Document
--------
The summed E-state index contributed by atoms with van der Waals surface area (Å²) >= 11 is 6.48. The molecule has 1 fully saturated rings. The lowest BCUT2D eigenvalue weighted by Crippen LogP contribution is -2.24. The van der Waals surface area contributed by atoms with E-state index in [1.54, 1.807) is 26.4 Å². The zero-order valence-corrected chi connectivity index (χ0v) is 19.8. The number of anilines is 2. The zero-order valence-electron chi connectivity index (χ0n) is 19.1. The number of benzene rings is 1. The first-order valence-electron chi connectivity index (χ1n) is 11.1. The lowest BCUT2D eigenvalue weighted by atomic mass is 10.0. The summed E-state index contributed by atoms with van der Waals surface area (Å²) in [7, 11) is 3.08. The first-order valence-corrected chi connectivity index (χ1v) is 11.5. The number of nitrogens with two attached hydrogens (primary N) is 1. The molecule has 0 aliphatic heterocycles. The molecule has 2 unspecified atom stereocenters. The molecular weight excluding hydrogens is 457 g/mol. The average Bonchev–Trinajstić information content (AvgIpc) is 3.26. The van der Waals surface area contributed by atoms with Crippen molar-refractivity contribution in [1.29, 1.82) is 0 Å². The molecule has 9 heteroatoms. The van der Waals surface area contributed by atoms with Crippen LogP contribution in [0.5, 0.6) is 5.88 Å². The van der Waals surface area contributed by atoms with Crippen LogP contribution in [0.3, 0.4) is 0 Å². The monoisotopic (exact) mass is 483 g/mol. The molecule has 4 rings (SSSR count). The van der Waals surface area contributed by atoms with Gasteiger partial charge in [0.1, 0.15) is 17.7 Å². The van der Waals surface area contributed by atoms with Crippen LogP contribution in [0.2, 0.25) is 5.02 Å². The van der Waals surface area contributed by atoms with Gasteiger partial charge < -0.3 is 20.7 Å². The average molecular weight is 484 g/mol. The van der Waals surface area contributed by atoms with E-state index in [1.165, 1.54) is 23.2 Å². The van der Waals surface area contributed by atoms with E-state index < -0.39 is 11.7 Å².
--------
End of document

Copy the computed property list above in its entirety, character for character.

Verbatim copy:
The summed E-state index contributed by atoms with van der Waals surface area (Å²) >= 11 is 6.48. The molecule has 1 fully saturated rings. The lowest BCUT2D eigenvalue weighted by Crippen LogP contribution is -2.24. The van der Waals surface area contributed by atoms with E-state index in [1.54, 1.807) is 26.4 Å². The zero-order valence-corrected chi connectivity index (χ0v) is 19.8. The number of anilines is 2. The zero-order valence-electron chi connectivity index (χ0n) is 19.1. The number of benzene rings is 1. The first-order valence-electron chi connectivity index (χ1n) is 11.1. The lowest BCUT2D eigenvalue weighted by atomic mass is 10.0. The summed E-state index contributed by atoms with van der Waals surface area (Å²) in [7, 11) is 3.08. The first-order valence-corrected chi connectivity index (χ1v) is 11.5. The number of nitrogens with two attached hydrogens (primary N) is 1. The molecule has 0 aliphatic heterocycles. The molecule has 2 unspecified atom stereocenters. The molecular weight excluding hydrogens is 457 g/mol. The average Bonchev–Trinajstić information content (AvgIpc) is 3.26. The van der Waals surface area contributed by atoms with Crippen molar-refractivity contribution in [1.29, 1.82) is 0 Å². The molecule has 9 heteroatoms. The van der Waals surface area contributed by atoms with Crippen LogP contribution in [0.5, 0.6) is 5.88 Å². The van der Waals surface area contributed by atoms with Crippen LogP contribution in [0.3, 0.4) is 0 Å². The monoisotopic (exact) mass is 483 g/mol. The molecule has 4 rings (SSSR count). The van der Waals surface area contributed by atoms with Gasteiger partial charge in [0.1, 0.15) is 17.7 Å². The van der Waals surface area contributed by atoms with Crippen LogP contribution in [0.2, 0.25) is 5.02 Å². The van der Waals surface area contributed by atoms with Gasteiger partial charge < -0.3 is 20.7 Å². The average molecular weight is 484 g/mol. The van der Waals surface area contributed by atoms with E-state index in [1.165, 1.54) is 23.2 Å². The van der Waals surface area contributed by atoms with E-state index < -0.39 is 11.7 Å².